The latest HSBC study showed Singapore as the no. 1 country in the hearts of expats. According to the report, expats are “drawn to this global financial hub with its strong and stable economy.” As proof, 45% of all expats in the country moved up the ladder in their respective professions and 38% stayed because they are sure their earnings will improve.
The same study showed that expats in Singapore earn an average annual salary of $162,000 (£127,350) – $56,000 (£44,000) more than the global average. Practically half (47%) of those who moved there to work said they stayed because the country offered an extremely favorable quality of life for them and their families. Of all expat parents residing in Singapore, 60% said their children’s health and wellbeing was better than in their home country.
According to the expat-respondents in the survey, Singapore offers the best overall package which covers career progression, work/life balance, healthcare, tolerance and the ability to make new friends.
Singapore was followed by New Zealand, Germany came in third place, followed by Canada and Bahrain, the latter having risen four places in the rankings since 2017. The Middle Eastern country came top for wage growth in this year’s survey.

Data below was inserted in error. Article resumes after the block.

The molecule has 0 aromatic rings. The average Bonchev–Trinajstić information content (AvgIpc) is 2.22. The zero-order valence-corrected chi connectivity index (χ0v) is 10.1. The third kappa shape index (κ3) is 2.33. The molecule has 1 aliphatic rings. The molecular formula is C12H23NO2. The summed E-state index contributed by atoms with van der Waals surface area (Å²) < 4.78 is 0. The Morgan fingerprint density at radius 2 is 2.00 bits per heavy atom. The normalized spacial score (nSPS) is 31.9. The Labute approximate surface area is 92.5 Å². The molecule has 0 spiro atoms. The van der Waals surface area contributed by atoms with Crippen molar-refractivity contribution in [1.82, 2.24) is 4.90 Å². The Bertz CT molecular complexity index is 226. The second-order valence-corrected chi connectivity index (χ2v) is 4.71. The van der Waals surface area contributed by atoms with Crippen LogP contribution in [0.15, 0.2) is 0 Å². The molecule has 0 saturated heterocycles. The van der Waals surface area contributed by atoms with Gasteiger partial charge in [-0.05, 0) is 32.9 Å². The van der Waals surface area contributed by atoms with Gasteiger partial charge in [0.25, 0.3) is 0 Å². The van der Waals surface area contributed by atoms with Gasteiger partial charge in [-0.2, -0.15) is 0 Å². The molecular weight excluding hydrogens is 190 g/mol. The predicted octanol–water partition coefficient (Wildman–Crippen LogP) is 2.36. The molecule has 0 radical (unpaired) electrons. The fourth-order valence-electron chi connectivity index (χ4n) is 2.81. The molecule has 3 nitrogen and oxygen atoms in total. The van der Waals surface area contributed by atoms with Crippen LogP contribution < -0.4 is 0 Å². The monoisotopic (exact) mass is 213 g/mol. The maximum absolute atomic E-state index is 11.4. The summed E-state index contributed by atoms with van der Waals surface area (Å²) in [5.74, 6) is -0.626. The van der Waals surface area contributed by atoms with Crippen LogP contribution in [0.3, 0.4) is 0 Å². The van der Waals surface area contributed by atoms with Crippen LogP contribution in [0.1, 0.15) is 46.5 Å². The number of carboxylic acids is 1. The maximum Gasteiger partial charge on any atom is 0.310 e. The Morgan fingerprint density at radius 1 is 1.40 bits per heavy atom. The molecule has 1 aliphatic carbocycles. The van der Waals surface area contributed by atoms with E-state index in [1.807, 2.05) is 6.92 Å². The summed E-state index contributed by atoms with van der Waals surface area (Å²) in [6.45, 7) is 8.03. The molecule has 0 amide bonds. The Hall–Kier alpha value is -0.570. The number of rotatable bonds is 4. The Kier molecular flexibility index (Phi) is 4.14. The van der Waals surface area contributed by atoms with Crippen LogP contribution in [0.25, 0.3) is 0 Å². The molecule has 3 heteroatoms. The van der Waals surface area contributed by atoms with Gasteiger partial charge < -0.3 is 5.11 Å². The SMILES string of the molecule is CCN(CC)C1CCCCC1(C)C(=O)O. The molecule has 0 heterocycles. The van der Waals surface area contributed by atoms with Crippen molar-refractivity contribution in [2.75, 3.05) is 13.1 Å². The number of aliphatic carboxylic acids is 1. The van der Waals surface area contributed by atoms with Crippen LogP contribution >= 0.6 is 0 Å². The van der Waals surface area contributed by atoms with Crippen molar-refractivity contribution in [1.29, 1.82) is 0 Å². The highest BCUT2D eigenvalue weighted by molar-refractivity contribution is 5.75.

The biggest surprise on the list was Ireland, as it climbed to the 10th place from 28th then to 18th between 2017 and 2018.
The UK was ranked 22nd, five places up from last year’s report and one higher than the US.
Objections to and misconceptions about expats
Many Singaporeans expressed concern over the number of new citizens accepted into Singapore. In 2017 alone, there were over 22,000, the second highest in the last 11 years. This is because foreign talent has been perceived as the major culprit taking away good jobs that could have been filled up by local Singaporeans. Nevertheless, Singaporeans don’t mind so much the inflow of foreign workers as long as what they get are lower-paying jobs that local people really do not want. Another objection is that the influx of these foreigners can make Singapore more crowded and less livable.